The ignition system was field tested by passing a magnet over the flywheel ignition sensor; spark was only observed on one bank of the ignition system. The ignition leads and coil labels did not necessarily correspond to the associated cylinder. The ignition firing order was not confirmed.

The ignition control boxes were located behind the firewall, and the fuselage was cut open to allow access to the boxes. The output cable on ignition box #1 was found disconnected.

The pin connectors were fully secured. Additionally, as mounted, access to the boxes were limited and could only be done from under the instrument panel and by reaching above the rudder pedals.

Pilot Information

Certificate: Private 
Age: 67
Airplane Rating(s): Single-engine land 
Seat Occupied: Left
Other Aircraft Rating(s): None
Restraint Used:
Instrument Rating(s): None
Second Pilot Present:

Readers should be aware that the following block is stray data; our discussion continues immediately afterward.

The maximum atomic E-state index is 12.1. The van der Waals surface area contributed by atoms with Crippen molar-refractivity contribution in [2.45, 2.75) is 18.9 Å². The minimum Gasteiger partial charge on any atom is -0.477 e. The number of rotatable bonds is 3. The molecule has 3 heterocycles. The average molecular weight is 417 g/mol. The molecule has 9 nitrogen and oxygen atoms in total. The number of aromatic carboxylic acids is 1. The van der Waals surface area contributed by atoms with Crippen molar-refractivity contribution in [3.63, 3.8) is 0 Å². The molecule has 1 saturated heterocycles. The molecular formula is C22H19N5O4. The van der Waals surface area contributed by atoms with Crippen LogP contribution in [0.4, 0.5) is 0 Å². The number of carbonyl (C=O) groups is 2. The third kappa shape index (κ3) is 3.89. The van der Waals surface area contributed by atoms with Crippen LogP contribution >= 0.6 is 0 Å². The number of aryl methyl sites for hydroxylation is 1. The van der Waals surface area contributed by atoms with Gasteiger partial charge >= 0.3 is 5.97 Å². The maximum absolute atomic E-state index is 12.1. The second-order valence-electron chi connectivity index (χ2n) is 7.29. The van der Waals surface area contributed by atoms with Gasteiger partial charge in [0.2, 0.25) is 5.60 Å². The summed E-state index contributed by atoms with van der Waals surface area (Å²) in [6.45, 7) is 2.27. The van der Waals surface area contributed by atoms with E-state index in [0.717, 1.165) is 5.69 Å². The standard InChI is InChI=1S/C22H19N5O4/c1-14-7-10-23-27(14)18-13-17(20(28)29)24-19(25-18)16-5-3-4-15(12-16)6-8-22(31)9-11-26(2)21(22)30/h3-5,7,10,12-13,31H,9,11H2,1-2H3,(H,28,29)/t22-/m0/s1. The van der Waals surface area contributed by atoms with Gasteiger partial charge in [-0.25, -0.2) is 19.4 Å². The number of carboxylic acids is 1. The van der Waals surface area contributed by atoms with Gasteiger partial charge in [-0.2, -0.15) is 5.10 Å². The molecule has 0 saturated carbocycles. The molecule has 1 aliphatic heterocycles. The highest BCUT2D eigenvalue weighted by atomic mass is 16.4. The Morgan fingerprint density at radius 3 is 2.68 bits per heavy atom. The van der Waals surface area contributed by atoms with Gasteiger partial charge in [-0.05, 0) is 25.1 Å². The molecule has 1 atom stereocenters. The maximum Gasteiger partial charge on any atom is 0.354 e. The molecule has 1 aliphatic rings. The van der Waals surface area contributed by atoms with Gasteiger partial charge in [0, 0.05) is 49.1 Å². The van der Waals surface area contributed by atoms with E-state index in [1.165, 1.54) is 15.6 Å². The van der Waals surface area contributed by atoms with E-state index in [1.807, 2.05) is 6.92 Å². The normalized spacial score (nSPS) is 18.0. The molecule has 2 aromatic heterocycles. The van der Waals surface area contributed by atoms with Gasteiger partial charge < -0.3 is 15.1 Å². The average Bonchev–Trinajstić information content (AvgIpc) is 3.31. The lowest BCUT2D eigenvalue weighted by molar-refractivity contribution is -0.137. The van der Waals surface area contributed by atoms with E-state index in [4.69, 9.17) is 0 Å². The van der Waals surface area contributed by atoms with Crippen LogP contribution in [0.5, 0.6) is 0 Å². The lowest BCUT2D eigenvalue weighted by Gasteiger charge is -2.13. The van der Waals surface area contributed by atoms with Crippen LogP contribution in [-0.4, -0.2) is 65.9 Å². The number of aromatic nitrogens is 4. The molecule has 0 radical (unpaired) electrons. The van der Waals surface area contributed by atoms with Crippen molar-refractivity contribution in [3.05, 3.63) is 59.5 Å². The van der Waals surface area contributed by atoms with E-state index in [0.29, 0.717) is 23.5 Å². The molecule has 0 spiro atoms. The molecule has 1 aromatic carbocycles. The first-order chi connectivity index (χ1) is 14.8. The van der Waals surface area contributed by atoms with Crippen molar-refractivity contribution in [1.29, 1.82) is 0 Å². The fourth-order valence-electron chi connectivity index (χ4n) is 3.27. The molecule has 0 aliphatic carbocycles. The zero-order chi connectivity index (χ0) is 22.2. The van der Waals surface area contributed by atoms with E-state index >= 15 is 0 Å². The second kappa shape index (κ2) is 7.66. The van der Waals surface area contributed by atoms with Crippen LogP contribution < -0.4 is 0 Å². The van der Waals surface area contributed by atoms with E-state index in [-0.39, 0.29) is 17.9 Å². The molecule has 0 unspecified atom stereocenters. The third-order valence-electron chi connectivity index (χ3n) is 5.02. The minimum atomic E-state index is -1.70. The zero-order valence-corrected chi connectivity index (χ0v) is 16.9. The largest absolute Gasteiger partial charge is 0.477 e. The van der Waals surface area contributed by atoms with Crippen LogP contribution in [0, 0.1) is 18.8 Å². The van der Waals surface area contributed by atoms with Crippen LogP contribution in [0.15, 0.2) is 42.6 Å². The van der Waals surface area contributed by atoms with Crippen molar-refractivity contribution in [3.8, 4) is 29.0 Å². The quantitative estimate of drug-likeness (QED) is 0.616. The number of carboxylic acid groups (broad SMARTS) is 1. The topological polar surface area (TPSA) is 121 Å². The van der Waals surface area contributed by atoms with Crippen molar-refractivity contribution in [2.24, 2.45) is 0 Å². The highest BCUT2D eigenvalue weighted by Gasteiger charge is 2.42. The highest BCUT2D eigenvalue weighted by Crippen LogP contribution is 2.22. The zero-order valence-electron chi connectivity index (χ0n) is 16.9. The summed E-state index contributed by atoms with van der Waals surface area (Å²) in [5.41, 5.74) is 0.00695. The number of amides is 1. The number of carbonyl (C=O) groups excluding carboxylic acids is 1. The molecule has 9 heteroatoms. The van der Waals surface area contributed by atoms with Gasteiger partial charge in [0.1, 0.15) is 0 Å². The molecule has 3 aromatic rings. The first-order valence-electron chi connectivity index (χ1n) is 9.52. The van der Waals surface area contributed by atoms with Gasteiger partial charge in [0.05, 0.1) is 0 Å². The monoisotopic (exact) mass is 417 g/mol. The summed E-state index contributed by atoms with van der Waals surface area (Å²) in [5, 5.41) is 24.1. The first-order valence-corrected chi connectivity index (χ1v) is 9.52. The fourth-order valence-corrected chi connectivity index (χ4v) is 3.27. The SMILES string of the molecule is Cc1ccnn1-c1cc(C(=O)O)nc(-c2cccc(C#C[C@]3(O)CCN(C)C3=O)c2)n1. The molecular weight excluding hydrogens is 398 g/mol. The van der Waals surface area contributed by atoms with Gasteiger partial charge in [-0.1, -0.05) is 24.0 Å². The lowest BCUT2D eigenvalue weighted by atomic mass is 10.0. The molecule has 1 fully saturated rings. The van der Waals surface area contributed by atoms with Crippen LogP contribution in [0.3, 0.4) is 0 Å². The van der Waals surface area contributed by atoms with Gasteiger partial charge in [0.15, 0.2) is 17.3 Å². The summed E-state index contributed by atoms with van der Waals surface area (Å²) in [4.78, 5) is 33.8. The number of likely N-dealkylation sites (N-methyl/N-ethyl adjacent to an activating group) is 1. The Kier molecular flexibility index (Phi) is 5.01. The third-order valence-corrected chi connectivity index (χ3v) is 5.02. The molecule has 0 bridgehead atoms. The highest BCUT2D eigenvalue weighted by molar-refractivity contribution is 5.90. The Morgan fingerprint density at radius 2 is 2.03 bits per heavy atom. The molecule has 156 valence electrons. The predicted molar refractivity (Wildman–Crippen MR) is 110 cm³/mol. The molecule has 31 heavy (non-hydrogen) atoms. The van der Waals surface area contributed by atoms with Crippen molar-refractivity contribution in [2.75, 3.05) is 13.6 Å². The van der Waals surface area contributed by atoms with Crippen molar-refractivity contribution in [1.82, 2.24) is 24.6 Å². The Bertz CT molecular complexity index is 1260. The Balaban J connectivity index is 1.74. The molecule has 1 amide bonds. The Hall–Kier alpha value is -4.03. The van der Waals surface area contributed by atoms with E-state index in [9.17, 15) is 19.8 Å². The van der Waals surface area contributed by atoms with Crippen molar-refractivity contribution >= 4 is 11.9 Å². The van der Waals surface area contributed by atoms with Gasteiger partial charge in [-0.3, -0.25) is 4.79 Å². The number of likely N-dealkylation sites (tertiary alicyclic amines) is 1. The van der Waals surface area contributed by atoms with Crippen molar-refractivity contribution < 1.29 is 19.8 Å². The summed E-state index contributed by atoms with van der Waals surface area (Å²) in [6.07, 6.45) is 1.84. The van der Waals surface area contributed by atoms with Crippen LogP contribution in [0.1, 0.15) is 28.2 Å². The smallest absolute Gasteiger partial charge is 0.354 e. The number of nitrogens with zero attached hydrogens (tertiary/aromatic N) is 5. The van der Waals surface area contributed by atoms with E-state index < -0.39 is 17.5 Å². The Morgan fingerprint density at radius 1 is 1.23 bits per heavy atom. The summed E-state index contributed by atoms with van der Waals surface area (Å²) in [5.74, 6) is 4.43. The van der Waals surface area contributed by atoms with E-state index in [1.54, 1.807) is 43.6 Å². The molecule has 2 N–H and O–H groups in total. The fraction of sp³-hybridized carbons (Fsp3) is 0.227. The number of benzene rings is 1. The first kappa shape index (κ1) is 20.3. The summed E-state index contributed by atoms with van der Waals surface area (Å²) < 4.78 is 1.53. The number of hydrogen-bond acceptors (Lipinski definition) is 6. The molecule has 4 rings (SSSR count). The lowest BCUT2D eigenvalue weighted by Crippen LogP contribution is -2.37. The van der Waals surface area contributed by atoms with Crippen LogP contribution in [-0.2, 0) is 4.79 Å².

Instructor Rating(s): None 
Toxicology Performed:
Medical Certification: Class 3 With waivers/limitations 
Last FAA Medical Exam: January 13, 2021
Occupational Pilot: No 
Last Flight Review or Equivalent: September 15, 2020
Flight Time: 465 hours (Total, all aircraft), 23 hours (Total, this make and model), 454 hours (Pilot In Command, all aircraft), 9 hours (Last 30 days, all aircraft), 1 hours (Last 24 hours, all aircraft)

Aircraft and Owner/Operator Information

Registration: N878TD
Model/Series: RV10 
Aircraft Category: Airplane
Year of Manufacture: 
Amateur Built: Yes
Airworthiness Certificate: Experimental (Special) 
Serial Number: 40669
Landing Gear Type: Tricycle
Seats: 4
Date/Type of Last Inspection: January 12, 2021 Condition 
Certified Max Gross Wt.:
Time Since Last Inspection: 
Engines: 1 Reciprocating
Airframe Total Time: 23 Hrs at time of accident
Engine Manufacturer: Lycoming
ELT: C126 installed, not activated 
Engine Model/Series: O-540-A1D5
Registered Owner: 
Rated Power:
Operator: On file
Operating Certificate(s) Held: None

Meteorological Information and Flight Plan

Conditions at Accident Site: Visual (VMC) 
Condition of Light: Day